3. Failure is not a Reflection of Talent – Even though I was a kid with a lot of grit, I still made the pitfall of letting the frequency of those failures serve as indicators of my natural talent, in my own mind.  It was a self-image issue, where I allowed instances of failure to play a role in how I viewed myself.  Had I looked at failure objectively, without letting emotions play a role in defining my inner-ego, I would have avoided the self hate, and would have used failure to get better.
4. How One Manages Failure is Indicative of Character – I always thought I was a man of character.  And maybe I was.  But when I made the choice to mislead investors to hide my failures, I threw those notions out the window.  Failure is a hard ting to deal with, and never feels good.  But how a person behaves during those times of failure that speaks volumes about his character and integrity.
Today, I wonder how things would have turned out, had I manage failure the right way.  I have come up with two potential scenarios.  In the first, investors may have withdrawn their money with a small loss on their principal, and minimal long term effect on them.  As a result, I would have a slight uphill battle in my efforts to raise additional capital with a blemished investing track record.  But eventually, I would have learned from those mishaps to get where I wanted to be.  The second scenario is that investors would shrug off my small loss, and not regard that loss as a flaw in my talent, but rather a natural occurrence that takes place in the market, even for the savviest of investors.  In that case, I would likely be growing at an unhindered pace guided by what I learned from the small failures along the way.  Both scenarios would have avoided the disaster that took place instead.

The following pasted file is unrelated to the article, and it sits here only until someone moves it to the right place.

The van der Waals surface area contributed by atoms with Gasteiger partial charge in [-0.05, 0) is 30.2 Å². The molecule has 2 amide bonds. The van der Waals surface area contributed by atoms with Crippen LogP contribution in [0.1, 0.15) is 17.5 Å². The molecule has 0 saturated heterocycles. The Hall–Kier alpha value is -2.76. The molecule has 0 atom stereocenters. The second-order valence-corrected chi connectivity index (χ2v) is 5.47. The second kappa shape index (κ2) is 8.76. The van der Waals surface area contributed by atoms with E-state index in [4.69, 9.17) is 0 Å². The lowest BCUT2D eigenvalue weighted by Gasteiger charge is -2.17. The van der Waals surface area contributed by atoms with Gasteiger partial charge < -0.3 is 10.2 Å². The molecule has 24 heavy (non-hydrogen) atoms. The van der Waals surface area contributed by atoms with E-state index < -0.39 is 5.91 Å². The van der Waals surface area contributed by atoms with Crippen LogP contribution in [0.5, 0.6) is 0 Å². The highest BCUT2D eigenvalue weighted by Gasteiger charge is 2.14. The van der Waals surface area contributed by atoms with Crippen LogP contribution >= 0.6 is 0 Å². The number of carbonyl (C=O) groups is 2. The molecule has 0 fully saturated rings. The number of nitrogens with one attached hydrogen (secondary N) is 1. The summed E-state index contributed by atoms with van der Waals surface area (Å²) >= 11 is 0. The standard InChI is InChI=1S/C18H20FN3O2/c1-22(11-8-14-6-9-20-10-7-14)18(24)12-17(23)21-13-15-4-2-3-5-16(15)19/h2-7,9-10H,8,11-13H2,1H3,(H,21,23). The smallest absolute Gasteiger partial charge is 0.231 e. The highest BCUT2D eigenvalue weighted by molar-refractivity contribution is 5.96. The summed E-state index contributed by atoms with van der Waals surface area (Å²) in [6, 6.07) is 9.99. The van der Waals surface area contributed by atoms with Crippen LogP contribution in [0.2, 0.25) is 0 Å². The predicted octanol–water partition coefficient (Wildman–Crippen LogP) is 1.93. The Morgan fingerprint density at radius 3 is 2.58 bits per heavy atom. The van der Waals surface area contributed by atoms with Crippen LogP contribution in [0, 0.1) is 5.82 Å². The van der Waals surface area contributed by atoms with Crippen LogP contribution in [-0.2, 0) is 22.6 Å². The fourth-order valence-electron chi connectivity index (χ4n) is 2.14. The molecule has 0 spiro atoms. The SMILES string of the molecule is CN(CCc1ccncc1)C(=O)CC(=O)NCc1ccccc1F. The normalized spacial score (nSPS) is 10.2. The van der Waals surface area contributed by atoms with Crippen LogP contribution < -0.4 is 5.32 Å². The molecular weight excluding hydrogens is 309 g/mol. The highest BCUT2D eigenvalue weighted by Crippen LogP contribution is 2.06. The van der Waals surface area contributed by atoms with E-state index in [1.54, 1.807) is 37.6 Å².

I cannot change the past. Rather, knowing that I want to make financial and emotional restitution, I can use the failure of a lifetime to fuel progress in the right direction.  Now and forever, honesty and humility shall serve as my compass.  Future failures are inevitable.  Only this time, I will soak up lessons from each one of them to make things right.